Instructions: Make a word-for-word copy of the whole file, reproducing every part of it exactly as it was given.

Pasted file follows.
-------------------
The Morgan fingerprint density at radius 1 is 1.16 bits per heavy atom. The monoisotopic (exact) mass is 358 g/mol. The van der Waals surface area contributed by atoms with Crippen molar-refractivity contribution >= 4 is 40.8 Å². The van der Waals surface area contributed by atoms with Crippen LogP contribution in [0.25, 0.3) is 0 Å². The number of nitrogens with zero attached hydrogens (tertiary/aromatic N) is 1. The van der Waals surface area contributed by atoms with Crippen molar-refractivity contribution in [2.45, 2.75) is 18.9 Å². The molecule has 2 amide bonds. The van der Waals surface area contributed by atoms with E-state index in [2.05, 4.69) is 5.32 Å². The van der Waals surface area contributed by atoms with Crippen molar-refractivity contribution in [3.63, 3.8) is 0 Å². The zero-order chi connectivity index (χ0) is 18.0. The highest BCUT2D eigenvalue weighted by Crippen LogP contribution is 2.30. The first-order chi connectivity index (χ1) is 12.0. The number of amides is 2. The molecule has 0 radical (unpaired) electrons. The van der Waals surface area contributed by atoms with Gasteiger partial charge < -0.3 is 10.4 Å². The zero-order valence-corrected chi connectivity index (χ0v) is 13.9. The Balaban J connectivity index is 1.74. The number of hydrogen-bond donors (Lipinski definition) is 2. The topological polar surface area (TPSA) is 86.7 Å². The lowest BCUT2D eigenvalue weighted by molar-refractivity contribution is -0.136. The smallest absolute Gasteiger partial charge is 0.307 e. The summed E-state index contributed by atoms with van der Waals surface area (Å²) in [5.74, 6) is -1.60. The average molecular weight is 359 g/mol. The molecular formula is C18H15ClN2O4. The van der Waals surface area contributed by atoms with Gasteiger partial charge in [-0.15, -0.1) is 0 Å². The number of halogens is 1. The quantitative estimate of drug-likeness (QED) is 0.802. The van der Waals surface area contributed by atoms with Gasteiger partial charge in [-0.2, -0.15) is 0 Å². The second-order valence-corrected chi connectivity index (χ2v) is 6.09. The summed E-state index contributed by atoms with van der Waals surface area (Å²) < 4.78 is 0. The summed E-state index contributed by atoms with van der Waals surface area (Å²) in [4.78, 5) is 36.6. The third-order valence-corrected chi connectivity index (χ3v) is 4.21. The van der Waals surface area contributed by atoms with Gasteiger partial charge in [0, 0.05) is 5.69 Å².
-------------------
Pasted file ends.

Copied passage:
The Morgan fingerprint density at radius 1 is 1.16 bits per heavy atom. The monoisotopic (exact) mass is 358 g/mol. The van der Waals surface area contributed by atoms with Crippen molar-refractivity contribution >= 4 is 40.8 Å². The van der Waals surface area contributed by atoms with Crippen LogP contribution in [0.25, 0.3) is 0 Å². The number of nitrogens with zero attached hydrogens (tertiary/aromatic N) is 1. The van der Waals surface area contributed by atoms with Crippen molar-refractivity contribution in [2.45, 2.75) is 18.9 Å². The molecule has 2 amide bonds. The van der Waals surface area contributed by atoms with E-state index in [2.05, 4.69) is 5.32 Å². The van der Waals surface area contributed by atoms with Crippen molar-refractivity contribution in [3.63, 3.8) is 0 Å². The zero-order chi connectivity index (χ0) is 18.0. The highest BCUT2D eigenvalue weighted by Crippen LogP contribution is 2.30. The first-order chi connectivity index (χ1) is 12.0. The number of amides is 2. The molecule has 0 radical (unpaired) electrons. The van der Waals surface area contributed by atoms with Gasteiger partial charge < -0.3 is 10.4 Å². The zero-order valence-corrected chi connectivity index (χ0v) is 13.9. The Balaban J connectivity index is 1.74. The number of hydrogen-bond donors (Lipinski definition) is 2. The topological polar surface area (TPSA) is 86.7 Å². The lowest BCUT2D eigenvalue weighted by molar-refractivity contribution is -0.136. The smallest absolute Gasteiger partial charge is 0.307 e. The summed E-state index contributed by atoms with van der Waals surface area (Å²) in [5.74, 6) is -1.60. The average molecular weight is 359 g/mol. The molecular formula is C18H15ClN2O4. The van der Waals surface area contributed by atoms with Gasteiger partial charge in [-0.15, -0.1) is 0 Å². The number of halogens is 1. The quantitative estimate of drug-likeness (QED) is 0.802. The van der Waals surface area contributed by atoms with Gasteiger partial charge in [-0.2, -0.15) is 0 Å². The second-order valence-corrected chi connectivity index (χ2v) is 6.09. The summed E-state index contributed by atoms with van der Waals surface area (Å²) < 4.78 is 0. The summed E-state index contributed by atoms with van der Waals surface area (Å²) in [4.78, 5) is 36.6. The third-order valence-corrected chi connectivity index (χ3v) is 4.21. The van der Waals surface area contributed by atoms with Gasteiger partial charge in [0, 0.05) is 5.69 Å².